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Thursday, September 26, 2013

Michael Heller, Introduction to his Poetry

Gloucester Writers Center, Sept. 25, 2013
MICHAEL HELLER is a poet, essayist, and critic. He is often associated with objectivist poets, such as Carl Rakosi and George Oppen, whose work he has explicated and continues to emulate. His book of essays, Convictions Net of Branches, now holds a classic status in the history of American objectivism. But such labelling sells his poetic genius short and misses its perceptive and magical charm. His first published poems were composed after a short visit to Nerja on the coast of Spain in 1966, an area that I know well. He and I share many common reference points, both as persons and poets: conversations in multiple venues over the last 30 years or so, poetry readings in and around NYC, and importantly in Orono, Maine, years ago, we shared fascinating conversations with Armand Schwerner, author of The Tablets, a foundational text of contemporary gnostic poetry. We have crossed paths so often because of the influences we share and the commitments that underlie our writing. I especially remember a brief essay of his where a sympathy for Louis Zukofsky’s moral ethos is the dominant theme. You may know that when I edited the O.ARS anthologies that beautiful conundrum that weds ethics and the measures in which poetics delight was foremost among the concepts that then intrigued me. This has been true also of Michael Heller in his highly distinguished career, now culminating with This Constellation Is A Name: Collected Poems 1965-2010, Nightboat, 2012 (CP below).

In his Zukofsky essay, Heller warns us to be cautious about “the aleatory free-wheeling” that seems all too common in today’s poetry. At the same time, his poetry is not by any means a constructed thing in the formalist sense associated with some language-centered poets or the new conceptualist poets; instead his work is open to processes of perception following upon perception and is rooted in largely quotidian realities. Perhaps the possibility of form as immanent within true perception identifies a faith to which Heller and I both adhere. What you must do, if you are so inclined, is to listen to the world that impinges upon the senses. Sometimes abruptly:

“The language falls, / a chunk of disembodied sound through space.” ( CP 235, from In the Builded Place 1989).
Often more subtly:

“One heard the sound, in my case, muffled piano chords which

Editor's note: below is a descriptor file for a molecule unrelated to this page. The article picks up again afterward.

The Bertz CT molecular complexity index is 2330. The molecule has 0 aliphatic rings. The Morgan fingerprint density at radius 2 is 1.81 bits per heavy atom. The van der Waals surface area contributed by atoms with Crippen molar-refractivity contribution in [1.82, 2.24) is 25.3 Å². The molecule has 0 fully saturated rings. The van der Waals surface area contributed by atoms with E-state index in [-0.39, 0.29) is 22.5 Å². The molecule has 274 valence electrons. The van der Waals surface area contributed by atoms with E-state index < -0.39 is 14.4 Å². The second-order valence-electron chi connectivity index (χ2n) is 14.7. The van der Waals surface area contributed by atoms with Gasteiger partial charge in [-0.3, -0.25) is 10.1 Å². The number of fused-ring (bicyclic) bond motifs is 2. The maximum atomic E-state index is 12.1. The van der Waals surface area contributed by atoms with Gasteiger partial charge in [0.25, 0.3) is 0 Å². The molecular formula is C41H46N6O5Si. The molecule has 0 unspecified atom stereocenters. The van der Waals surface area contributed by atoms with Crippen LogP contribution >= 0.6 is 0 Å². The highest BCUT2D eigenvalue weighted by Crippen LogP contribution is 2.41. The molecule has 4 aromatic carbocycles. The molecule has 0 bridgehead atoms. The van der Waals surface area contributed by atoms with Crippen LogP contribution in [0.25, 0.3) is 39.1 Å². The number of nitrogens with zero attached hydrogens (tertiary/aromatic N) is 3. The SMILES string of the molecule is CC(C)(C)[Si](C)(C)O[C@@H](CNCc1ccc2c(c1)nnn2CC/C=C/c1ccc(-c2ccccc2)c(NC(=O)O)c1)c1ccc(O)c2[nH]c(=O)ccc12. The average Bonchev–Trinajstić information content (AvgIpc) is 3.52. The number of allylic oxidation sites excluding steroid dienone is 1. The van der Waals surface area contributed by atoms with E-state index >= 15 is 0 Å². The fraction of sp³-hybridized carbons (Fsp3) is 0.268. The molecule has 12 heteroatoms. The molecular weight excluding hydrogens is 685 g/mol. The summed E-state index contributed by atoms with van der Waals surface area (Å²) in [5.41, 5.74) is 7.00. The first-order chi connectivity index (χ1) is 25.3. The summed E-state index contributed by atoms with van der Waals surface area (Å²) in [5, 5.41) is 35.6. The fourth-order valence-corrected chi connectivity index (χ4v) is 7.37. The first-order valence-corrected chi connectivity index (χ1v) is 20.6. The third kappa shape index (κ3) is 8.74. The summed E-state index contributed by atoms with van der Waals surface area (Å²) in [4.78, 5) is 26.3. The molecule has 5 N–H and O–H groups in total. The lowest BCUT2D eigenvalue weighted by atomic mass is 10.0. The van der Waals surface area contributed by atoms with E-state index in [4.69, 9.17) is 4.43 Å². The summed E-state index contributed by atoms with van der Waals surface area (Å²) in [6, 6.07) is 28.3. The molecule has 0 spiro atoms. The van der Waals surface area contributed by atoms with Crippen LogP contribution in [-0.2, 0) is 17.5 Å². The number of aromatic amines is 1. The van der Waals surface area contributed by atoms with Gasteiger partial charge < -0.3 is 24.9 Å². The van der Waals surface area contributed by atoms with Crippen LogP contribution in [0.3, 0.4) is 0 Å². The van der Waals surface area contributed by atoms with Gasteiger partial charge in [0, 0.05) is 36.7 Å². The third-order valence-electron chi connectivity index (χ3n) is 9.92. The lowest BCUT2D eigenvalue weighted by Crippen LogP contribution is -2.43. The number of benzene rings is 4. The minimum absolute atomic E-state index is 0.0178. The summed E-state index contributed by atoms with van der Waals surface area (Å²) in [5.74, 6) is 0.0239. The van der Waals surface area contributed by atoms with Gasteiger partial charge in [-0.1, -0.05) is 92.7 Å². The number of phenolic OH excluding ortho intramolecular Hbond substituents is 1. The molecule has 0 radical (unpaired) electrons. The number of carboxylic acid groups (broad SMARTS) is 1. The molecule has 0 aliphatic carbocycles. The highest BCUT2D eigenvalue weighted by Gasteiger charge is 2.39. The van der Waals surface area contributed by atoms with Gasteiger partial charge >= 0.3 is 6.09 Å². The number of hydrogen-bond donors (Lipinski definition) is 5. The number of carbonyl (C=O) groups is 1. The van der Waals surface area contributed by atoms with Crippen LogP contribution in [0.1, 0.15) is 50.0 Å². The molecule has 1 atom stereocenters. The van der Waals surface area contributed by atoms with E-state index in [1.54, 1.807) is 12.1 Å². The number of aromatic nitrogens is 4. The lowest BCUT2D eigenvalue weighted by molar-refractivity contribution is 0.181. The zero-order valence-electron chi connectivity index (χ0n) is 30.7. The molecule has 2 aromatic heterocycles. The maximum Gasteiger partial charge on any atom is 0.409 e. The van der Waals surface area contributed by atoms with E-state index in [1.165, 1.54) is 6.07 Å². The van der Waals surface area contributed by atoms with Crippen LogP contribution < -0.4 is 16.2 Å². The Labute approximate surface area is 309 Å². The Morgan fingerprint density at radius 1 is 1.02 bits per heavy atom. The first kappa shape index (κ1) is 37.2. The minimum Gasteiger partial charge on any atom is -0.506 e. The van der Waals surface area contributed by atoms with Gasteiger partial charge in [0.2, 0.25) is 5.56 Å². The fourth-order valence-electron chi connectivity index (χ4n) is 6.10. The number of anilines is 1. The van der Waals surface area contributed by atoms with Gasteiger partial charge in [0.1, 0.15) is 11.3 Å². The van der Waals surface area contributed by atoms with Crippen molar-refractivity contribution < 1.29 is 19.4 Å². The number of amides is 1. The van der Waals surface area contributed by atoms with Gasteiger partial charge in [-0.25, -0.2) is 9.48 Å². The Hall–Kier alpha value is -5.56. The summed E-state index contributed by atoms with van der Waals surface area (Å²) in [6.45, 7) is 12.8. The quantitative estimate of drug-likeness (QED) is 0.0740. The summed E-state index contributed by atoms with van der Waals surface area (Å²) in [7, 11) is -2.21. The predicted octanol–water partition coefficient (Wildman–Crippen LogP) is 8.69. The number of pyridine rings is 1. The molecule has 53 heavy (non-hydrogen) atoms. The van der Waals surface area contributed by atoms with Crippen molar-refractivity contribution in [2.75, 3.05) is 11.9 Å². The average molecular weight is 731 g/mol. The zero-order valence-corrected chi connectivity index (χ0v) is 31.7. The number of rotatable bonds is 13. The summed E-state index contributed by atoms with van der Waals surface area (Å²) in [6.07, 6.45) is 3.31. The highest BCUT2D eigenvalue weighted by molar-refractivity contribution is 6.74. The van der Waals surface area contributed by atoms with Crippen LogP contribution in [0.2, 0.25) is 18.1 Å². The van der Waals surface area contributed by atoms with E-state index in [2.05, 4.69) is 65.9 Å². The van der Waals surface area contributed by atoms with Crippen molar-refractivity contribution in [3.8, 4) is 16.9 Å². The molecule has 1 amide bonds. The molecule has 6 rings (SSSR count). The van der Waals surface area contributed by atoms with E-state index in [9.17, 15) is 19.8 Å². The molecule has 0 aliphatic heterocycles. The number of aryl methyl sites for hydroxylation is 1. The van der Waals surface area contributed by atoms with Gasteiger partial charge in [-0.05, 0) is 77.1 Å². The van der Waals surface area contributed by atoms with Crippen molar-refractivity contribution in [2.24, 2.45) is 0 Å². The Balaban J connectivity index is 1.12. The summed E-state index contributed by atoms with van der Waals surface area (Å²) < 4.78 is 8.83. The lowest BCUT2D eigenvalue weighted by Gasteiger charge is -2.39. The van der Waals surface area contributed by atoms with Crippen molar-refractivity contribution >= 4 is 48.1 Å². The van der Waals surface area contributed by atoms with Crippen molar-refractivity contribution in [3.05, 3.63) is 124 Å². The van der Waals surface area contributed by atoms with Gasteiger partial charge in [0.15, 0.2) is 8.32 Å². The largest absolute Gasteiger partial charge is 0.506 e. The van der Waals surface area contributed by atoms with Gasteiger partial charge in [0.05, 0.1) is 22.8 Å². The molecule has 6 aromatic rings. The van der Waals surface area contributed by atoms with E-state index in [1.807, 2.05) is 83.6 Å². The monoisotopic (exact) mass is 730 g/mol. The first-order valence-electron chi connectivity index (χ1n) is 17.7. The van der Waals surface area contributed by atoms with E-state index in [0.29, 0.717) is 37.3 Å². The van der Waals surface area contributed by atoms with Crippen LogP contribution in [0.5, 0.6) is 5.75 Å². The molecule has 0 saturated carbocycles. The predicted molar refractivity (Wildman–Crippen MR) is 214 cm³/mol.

set up a slight saw-edged vibration as though beneath the skin”
There is a hint of violence, a startle effect in both of these responses to the phenomenal world. At the edge of perception, the identity of objects and their forms is at stake,

“and suddenly an identity was losing base, as if a yearning

not to be form barely shimmered through those veiled processions

of chords” (CP 438, from Eschaton 2009)

Heller’s poems are obsessive about the form of words and have titles like “At Word Brink” (CP 411). For me one the most brilliant poems in Eschaton, the volume from which I have been quoting most often, is “The Chronicle Poet.” A chronicle, as you may remember, is a registration of events, very linear in form, hewing to the order of perception. In this poem he writes, “One tries pulling syllables clean, like freeing / old nails from plaster.” (CP 401). 

A search for language that is freeing but rooted, or “embedded” in a friable substance like plaster as those nails are, together with an attentive and caring response to the mundane or ordinary, for me, that is Michael practice at its best and I think it is also true of Michael Heller’s sense of himself, even from the first unwinding of words and syllables in infancy.

Listening only prompts continued efforts at listening and can lead to an existential despair:
“The word's ring deflected

“in the baffles of the city into space, echo bounced from storefront to tower,
fading toward soundlessness--ear cupped to catch emptiness, translation

“to Paradise from which speech fled.”

This is Michael Heller at his most mystical, a response to Jewish liturgy that concludes “and underneath, as though one sensed through flesh, the delicate structure // of beths and vavs on parchment, the inner and outer of secrets. (CP 374, from Exigent Futures, 2003). The cited structure is a matter of subtle differences in the sound stream, nothing more. Materialism subverts gnosticsm and we have that quality that above I identified as “a perceptive and magical charm.”

Welcome Michael to the Gloucester Writers Center

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